Belarusian delegation in Venezuela
The Belarusian Delegation, headed by the First Deputy Prime Minister of Belarus Vladimir Semashko, visited Venezuela on 26 – 30 April.
The members of the delegation included Deputy Foreign Minister Sergei Aleinik, Deputy Minister of Architecture and Construction Sergei Lastochkin, Deputy Industry Minister Gennadiy Sviderski, Deputy Minister of Agriculture and Foodstuffs Leonid Marynich, Deputy Chairman of the Belneftekhim, Vladimir Volkov, as well as representatives of several Belarusian enterprises.
Comment. In addition to the existing extensive programme of the Belarusian-Venezuelan cooperation on the construction of Venezuelan sites, it appears that the parties will discuss other issues, primarily economic. However, given the current economic crisis in Venezuela, one should not expect significant funds coming to Belarus from them.
Belarus buys oil from Venezuela for almost $ 800 per tonne, while Russia supplies at $ 430. Moreover, the current contract with Russia obliges Belarus to buy 22 million tons of oil, which makes economically inefficient the purchase of 4 million tons of the overseas oil. It is possible that the subject of negotiations (given Vladimir Semashko’s role of Energy supervisor in the country) will concern the prospects and the outcome of the diversification of oil supplies to Belarus and the end of the “Venezuelan” project (Azeri oil supply was also virtually frozen, only 600 million tons of oil were supplied from the needed 800 million tons, Mozyr oil refinery is closed in April and for the following two months for repairs, i.e. in addition to the controversial economic effect of the project, Belarus is physically not able to process the Venezuelan crude oil). Last week Belarus tried to negotiate processing of Azeri oil at Ukrainian refineries. It also shows the reduced interest of Belarus in the Venezuelan-Ukraine-Azerbaijan oil transport project.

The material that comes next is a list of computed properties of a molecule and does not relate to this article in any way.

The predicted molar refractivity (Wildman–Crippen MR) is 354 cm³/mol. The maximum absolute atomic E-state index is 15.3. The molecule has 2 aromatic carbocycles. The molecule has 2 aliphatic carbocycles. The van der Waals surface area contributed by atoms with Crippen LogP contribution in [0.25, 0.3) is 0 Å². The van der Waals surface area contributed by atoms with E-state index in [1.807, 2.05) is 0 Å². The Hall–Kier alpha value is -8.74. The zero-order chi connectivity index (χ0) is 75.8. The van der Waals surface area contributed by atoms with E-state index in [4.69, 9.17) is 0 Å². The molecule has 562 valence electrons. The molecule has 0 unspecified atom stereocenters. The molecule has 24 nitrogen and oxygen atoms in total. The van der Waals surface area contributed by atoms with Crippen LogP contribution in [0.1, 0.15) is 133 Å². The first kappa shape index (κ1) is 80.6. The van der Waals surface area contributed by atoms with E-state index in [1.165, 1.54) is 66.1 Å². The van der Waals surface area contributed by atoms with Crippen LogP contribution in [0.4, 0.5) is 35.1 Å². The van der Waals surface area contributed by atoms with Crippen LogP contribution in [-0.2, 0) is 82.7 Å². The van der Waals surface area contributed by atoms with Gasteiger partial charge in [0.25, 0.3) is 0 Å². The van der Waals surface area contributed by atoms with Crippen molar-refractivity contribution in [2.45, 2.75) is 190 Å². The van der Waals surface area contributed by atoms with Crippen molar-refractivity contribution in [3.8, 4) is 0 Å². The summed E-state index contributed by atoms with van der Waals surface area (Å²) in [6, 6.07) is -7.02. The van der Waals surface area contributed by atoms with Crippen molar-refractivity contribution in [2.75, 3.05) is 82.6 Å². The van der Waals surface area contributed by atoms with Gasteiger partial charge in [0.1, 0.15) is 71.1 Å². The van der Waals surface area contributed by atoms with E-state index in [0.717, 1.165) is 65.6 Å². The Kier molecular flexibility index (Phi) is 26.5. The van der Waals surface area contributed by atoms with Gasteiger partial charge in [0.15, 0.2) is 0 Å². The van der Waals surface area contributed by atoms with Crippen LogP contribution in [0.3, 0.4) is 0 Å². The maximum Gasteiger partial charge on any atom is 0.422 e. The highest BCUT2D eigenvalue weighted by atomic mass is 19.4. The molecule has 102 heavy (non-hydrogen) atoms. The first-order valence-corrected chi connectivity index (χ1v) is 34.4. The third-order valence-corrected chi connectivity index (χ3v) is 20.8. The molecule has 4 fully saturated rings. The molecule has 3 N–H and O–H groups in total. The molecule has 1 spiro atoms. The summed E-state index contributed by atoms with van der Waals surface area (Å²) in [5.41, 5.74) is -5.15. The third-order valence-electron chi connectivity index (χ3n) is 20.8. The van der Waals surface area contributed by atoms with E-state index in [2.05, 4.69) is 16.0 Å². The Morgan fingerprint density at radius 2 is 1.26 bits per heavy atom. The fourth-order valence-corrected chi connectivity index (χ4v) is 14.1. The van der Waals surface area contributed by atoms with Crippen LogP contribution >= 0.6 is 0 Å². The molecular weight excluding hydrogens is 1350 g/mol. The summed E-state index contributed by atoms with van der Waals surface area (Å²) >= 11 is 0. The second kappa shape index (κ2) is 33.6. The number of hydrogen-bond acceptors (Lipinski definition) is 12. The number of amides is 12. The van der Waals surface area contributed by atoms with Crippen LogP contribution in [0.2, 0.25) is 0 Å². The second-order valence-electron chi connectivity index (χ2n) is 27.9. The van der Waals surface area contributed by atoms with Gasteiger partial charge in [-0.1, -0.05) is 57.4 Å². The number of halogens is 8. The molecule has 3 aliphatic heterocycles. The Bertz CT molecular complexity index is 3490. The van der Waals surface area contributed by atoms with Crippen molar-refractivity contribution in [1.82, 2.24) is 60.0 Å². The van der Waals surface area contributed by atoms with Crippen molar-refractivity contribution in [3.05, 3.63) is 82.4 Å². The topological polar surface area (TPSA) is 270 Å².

Last week, Belarusian Foreign Minister Makei participated in the foreign ministers’ meeting of the Eastern Partnership and Visegrad Group initiative hosted by Warsaw. The Belarusian FM emphasized Belarus' interest in cooperation in the transport sector, which could be due to Belarus’ desire to export electricity surplus after Belarus finished construction of the nuclear power plant in Ostrovets. Minsk expressed concerns about Warsaw’s stance on the Belarusian NPP, as it refused to buy electricity from Belarus and supported Vilnius’ protest on this issue. Following accusations by the Belarusian leadership and the state media against western states, including Poland, of training "nationalist militants", Minsk did not agree on the visit of the European Parliament deputies from Lithuania and Germany to Belarus and to the NPP construction site near Ostrovets in particular. In addition, the Belarusian authorities have stepped up efforts to enforce education in Russian in Polish-language schools in Grodno and Vaukavysk. Should a rift in Belarusian-Polish relations persist, the Belarusian authorities are likely to step up the pressure on the Polish-speaking minority in Belarus.